To answer my own question purposed in the headline, the furthest I’d personally go to trade for an ace-calibur pitcher would be Alex Kirilloff as the marquee piece. Cody wrote an article last night that asked Is Alex Kirilloff Expendale? I think to a certain degree he is. That’s much less of a shot at Alex as it is an indication of how stacked this organization is with corner outfield/first base options right now.
It’s not that I view Lewis as completely untouchable, but it’d take multiple good, long-term pieces coming back. There’s a chance Royce both reaches his ceiling and stays at shortstop. If that happens, he’ll be among the most valuable players in the league. It’d take a lot to walk away from that.
Not that I don’t believe in Alex. There’s no questioning his feel for hitting, and I think he’s more athletic than most people give him credit for, but corner outfielders or first basemen are easy to find, relatively speaking. C.J. Cron hit 30 homers and was non-tendered. The entire current Twins outfield will remain in tact for multiple seasons and there are some other attractive outfielders in the pipeline as well.
If the Twins end up aiming lower on the trade market, there are reasons why I could understand that. This is the first year on the job for Rocco Baldelli, Wes Johnson and Jeremy Hefner. This is a franchise on the rise, not one who sees its window closing.
A lot of the players carrying this team right now will be around for years to come and the minor league system ranks among the best in the game. That doesn’t guarantee you anything, but I feel like there’s a very good chance we’re entering an extended period of sustained winning baseball in Twins Territory.
Even if they aim gets lower, this front office still has plenty of incentive to make some moves. In mid-June, I wrote about the potential impending roster crunch this offseason. Lewin Diaz was among the guys I mentioned who needed to be added to the 40-man roster at the end of the season. He’s already been shipped out to Miami.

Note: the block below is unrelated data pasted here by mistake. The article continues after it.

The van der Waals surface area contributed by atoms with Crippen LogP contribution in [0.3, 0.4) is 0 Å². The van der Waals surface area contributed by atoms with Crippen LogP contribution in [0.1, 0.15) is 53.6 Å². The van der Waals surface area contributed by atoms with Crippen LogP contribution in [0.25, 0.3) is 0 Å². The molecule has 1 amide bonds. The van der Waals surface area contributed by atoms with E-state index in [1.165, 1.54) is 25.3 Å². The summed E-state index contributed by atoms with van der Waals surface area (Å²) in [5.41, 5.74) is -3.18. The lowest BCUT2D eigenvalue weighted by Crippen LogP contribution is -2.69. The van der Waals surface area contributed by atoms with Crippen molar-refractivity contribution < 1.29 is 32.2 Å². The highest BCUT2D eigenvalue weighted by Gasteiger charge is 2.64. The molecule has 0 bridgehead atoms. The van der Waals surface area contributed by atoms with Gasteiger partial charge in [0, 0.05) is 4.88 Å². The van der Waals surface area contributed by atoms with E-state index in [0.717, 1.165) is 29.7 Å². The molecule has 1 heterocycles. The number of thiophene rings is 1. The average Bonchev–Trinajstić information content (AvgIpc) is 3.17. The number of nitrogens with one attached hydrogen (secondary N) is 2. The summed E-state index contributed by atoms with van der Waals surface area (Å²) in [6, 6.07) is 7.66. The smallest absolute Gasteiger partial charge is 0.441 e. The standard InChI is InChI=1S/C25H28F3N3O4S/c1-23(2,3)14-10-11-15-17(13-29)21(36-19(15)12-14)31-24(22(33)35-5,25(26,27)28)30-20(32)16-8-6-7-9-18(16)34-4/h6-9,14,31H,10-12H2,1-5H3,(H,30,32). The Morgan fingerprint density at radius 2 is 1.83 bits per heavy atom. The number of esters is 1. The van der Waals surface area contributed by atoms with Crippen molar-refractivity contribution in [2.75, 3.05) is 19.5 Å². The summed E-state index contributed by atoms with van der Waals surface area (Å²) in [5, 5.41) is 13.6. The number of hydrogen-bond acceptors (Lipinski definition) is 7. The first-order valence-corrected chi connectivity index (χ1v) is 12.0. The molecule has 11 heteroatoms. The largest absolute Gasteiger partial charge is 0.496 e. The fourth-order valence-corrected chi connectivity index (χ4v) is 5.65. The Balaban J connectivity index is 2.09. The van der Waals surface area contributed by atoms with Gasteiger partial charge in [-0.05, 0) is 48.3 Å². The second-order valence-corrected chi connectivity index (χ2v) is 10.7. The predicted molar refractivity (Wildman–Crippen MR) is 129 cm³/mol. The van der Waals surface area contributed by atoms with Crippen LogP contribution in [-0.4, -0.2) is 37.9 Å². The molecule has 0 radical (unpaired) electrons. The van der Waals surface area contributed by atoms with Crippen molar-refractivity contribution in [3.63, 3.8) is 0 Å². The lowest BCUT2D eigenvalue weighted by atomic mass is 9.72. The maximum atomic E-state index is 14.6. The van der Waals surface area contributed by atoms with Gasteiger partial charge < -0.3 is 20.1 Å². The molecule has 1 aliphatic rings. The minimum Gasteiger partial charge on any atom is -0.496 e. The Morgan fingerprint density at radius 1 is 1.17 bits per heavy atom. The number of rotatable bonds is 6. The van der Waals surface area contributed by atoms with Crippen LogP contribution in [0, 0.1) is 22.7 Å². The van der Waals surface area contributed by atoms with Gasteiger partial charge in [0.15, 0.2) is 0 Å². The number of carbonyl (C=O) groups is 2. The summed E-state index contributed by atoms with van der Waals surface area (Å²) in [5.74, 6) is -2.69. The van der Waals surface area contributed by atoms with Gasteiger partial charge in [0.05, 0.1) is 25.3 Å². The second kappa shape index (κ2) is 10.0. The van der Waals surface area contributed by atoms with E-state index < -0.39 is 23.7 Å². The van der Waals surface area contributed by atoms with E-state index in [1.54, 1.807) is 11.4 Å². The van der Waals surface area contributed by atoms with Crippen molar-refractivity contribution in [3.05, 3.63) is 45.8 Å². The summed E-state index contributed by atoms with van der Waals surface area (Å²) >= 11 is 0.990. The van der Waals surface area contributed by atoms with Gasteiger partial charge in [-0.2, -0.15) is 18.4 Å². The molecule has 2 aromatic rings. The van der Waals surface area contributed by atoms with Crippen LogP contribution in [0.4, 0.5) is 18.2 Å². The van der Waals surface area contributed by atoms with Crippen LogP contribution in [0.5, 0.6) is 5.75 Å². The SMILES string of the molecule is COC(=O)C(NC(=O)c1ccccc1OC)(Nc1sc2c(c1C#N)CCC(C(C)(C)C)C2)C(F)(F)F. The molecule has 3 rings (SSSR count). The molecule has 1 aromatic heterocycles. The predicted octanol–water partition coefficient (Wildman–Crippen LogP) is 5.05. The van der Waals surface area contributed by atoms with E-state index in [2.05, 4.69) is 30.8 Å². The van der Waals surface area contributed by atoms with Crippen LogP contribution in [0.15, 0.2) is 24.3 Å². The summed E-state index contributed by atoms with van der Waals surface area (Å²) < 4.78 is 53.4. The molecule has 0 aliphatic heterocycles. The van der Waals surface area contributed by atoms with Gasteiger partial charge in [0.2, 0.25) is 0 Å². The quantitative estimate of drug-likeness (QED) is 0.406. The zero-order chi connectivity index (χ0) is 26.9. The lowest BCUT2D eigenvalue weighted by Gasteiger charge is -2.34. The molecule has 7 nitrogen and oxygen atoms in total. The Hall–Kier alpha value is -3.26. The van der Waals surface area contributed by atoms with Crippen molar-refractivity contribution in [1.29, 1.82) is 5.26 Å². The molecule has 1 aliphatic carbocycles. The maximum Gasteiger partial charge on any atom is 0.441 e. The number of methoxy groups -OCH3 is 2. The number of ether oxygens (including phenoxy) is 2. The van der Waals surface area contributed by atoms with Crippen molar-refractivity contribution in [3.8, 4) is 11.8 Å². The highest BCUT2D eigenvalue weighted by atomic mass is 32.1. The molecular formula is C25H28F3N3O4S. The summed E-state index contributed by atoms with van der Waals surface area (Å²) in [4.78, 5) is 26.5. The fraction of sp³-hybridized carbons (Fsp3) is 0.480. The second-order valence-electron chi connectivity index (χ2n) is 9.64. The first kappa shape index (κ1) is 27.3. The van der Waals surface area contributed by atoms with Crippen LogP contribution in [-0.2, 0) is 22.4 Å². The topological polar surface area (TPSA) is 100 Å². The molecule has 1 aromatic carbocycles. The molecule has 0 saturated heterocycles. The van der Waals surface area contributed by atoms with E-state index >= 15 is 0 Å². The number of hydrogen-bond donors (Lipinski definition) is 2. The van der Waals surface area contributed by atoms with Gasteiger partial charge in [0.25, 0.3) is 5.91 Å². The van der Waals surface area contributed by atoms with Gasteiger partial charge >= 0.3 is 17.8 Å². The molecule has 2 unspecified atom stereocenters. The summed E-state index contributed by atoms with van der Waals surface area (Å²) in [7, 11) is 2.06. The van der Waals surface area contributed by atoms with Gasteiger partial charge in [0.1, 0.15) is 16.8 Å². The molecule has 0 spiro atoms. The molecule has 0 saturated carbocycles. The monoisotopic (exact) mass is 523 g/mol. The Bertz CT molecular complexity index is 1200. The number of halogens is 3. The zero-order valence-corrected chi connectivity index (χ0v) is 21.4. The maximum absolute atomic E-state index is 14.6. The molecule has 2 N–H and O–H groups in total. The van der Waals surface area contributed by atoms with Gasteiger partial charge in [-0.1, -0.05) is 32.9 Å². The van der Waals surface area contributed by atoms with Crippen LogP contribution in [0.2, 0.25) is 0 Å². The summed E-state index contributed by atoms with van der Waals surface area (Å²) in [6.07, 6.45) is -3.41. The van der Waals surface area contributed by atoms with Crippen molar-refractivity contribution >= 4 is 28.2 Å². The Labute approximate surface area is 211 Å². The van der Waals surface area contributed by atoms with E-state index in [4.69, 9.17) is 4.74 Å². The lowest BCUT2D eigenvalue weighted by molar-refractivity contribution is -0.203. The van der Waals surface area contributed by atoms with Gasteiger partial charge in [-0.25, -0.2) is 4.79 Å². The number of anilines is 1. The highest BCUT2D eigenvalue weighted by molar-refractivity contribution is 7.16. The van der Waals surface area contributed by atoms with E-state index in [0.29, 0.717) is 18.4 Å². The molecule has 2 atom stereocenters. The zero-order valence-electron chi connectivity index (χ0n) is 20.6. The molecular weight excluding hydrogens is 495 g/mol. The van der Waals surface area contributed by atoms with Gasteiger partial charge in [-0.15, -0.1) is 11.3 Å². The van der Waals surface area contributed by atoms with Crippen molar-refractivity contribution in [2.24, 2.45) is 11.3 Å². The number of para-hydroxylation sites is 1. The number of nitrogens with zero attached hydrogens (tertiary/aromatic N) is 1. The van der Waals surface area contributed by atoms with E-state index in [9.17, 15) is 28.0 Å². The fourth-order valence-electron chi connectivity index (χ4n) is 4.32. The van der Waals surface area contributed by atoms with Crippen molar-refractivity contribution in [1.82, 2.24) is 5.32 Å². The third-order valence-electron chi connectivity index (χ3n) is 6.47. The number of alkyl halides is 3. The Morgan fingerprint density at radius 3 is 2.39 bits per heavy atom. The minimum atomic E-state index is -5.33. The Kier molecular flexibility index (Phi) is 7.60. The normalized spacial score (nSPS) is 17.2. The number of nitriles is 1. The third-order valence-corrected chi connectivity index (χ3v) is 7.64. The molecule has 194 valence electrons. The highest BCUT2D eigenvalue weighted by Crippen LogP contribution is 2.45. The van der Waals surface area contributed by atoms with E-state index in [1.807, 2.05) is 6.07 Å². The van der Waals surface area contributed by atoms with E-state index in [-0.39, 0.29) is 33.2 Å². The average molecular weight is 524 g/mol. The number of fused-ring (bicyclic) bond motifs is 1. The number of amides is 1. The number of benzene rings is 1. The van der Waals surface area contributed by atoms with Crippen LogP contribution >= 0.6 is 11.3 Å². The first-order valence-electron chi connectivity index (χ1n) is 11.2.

Beyond all the top prospects is a nice tier of players that should be attractive to a team who has a barren system. Ben Rortvedt, Ryan Jeffers, Jose Miranda and (though he’s injured right now) Travis Blankenhorn could be dangled for more pitching help. Guys performing in Triple-A like Nick Gordon or Jaylin Davis would have some appeal to certain teams. And those are just some of the bats.
This is going to sound harsh, but it wouldn’t take a lot to improve the outlook of the Twins bullpen right now. Even marginal upgrades would go a long way. They’ve looked good at times, but it’s just not realistic to roll with rookies Lewis Thorpe, Sean Poppen and Cody Stashak in the bullpen down the stretch.
So while the market for a top of the rotation starter may seem steep right now, there’s still time for things to change. If prices don't come down, I still fully expect the Twins to make multiple moves between now and the deadline, given their incentive to clear some room.
I still can’t believe how quiet things have been league-wide to this point. Things could get nuts leading up to tomorrow’s 3 pm CT deadline.
MORE FROM TWINS DAILY
Twins Moving on From SP Trade Targets?
What Sergio Romo Brings to the Twins Bullpen
Could the Twins Afford to Take on Zack Greinke’s Contract?
Trade Deadline Thread: The Rumor Mill is Working Overtime
Trade Deadline Topics: Prospects, Scouting, Rumors
Trade Deadline Thread: What To Do About the Rotation?
The Gauntlet 1.2; A Complete Breakdown of the Top Relief Arms
For Enlow and Other Minor Leaguers, “No One Is Safe” At Trade Deadline
Twins Won't Rule Out Trading For Lance Lynn
JEREMY'S DEADLINE SERIES (Part VI Coming Soon)
Let's Make A Deal, Part V: Are We Getting Noah Syndergaard or Someone Else?
Let's Make A Deal, Part IV: The Sellers
Let's Make A Deal, Part III: The Ammunition
Let's Make A Deal, Part II: Payroll
Let's Make A Deal, Part I: 2020
- Jul 30 2019 05:43 AM
- by Tom Froemming
- Jul 28 2019 07:40 PM
- by John Bonnes